As most of you have noticed, after nearly two years, I finally changed my site theme. I really liked my old one, but it was time to spice things up. The new photos are all self-portraits taken this morning in my apartment. The photos in the photos (whoa, inception!) are from last summer’s trip to Paris, shot with my beloved Minolta. I even added a new page, a self-interview for those of you who want to know a little more about me.
Anyway, so why all this change? You know, sometimes I love change. Other times, I’m hesitant about it. Now is one of those times where part of me is excited and another part of me is scared. When I started this blog, I didn’t care about “stupid” things like followers, likes, and views. At least, I didn’t want to care about the statistics. I didn’t want to comment on a lot of other people’s blogs to drive traffic to my site and I didn’t want to title my posts with catchy headlines like “How to Get a Boy to Like You”. Most of all, I wanted to blog without worrying about how my writing would be received. I wanted to write for myself, so I could document all the crazy events, thoughts, and feelings at the time.
Gradually, I got pulled into obsessively checking those pesky stats. When I got freshly pressed, I received more traffic than I ever did (or ever will). Still, though, I made sure I stayed true to myself by blogging about whatever came across the top of my head. I wrote the posts I wanted to write, even though I knew other types of posts would get more views. I didn’t share much about my relationship with Phineas. On second thought, if I had, that might have scared all of my followers away! “WTF, this is not what I signed up for. Where’s the unsubscribe button?”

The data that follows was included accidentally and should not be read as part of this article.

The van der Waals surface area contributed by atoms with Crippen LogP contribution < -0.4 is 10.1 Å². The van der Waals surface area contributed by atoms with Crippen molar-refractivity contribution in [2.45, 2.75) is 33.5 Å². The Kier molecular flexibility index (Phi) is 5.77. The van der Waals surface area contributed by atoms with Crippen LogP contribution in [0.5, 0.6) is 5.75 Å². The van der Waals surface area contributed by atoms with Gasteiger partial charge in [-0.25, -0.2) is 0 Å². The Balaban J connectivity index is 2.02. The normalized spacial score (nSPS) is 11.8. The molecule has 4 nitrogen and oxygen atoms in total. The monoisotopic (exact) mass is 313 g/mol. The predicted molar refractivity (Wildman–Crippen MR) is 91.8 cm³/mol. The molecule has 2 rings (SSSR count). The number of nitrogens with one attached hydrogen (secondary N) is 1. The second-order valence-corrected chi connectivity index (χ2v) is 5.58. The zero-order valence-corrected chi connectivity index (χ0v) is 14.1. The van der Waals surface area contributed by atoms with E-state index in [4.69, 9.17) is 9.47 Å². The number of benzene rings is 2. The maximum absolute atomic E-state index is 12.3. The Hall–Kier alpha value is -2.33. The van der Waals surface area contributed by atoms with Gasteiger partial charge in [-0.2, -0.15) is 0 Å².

Things began to change when I started to query agents. Since I included my website in my query, I knew they’d be checking my blog. I thought about the image I wanted to portray to a potential agent, or to a potential audience, and I set a lot of my previous posts on private. It wasn’t that I was ashamed of those posts; it was mostly because I didn’t think that way anymore, and I didn’t want people to mistake my past beliefs for my current ones. Then, things changed even more when I got an agent, and she began to submit my novel to editors. Ah! Now, if publishers were going to be checking out my site, then I had better be more careful. When my agent asked if I was on social media and networking with other writers, I said yes, but I knew I wasn’t giving it my best shot. Finally, the last straw was “meeting” a fellow Wolverine and author, Julia Byers, through WordPress. I was super impressed with her, since she’s only 18 (I was clueless as a freshman) and she’s 100% committed to her writing career.
Inspired, I decided that change was in order. This blog is no longer just for me, anymore. It’s for all 198 of you who currently follow it, my loyal Facebook friends who read it, and someday, the readers who will arrive here after having purchased my book. Now, I’m certainly not turning myself into a corporate machine and I still won’t be writing “How to Get a Boy to Like You”, but I am professionalizing myself and the site. So far, what that means is:
- An official Facebook page. Please follow this link to like my page, or use the sidebar on the right!
- Using Twitter more. I have, like, five followers. It’s pretty sad, and I should figure out how to use the damn thing.
- Writing my novel. This was, of course, already in the plan. But now, if I screw this up, the whole world will know and laugh at me, so there’s no way out now.
If you’re a fellow blogger, do you blog more for yourself or for your readers? If you’re a fellow writer, do you write what you want to write, or what people want to read?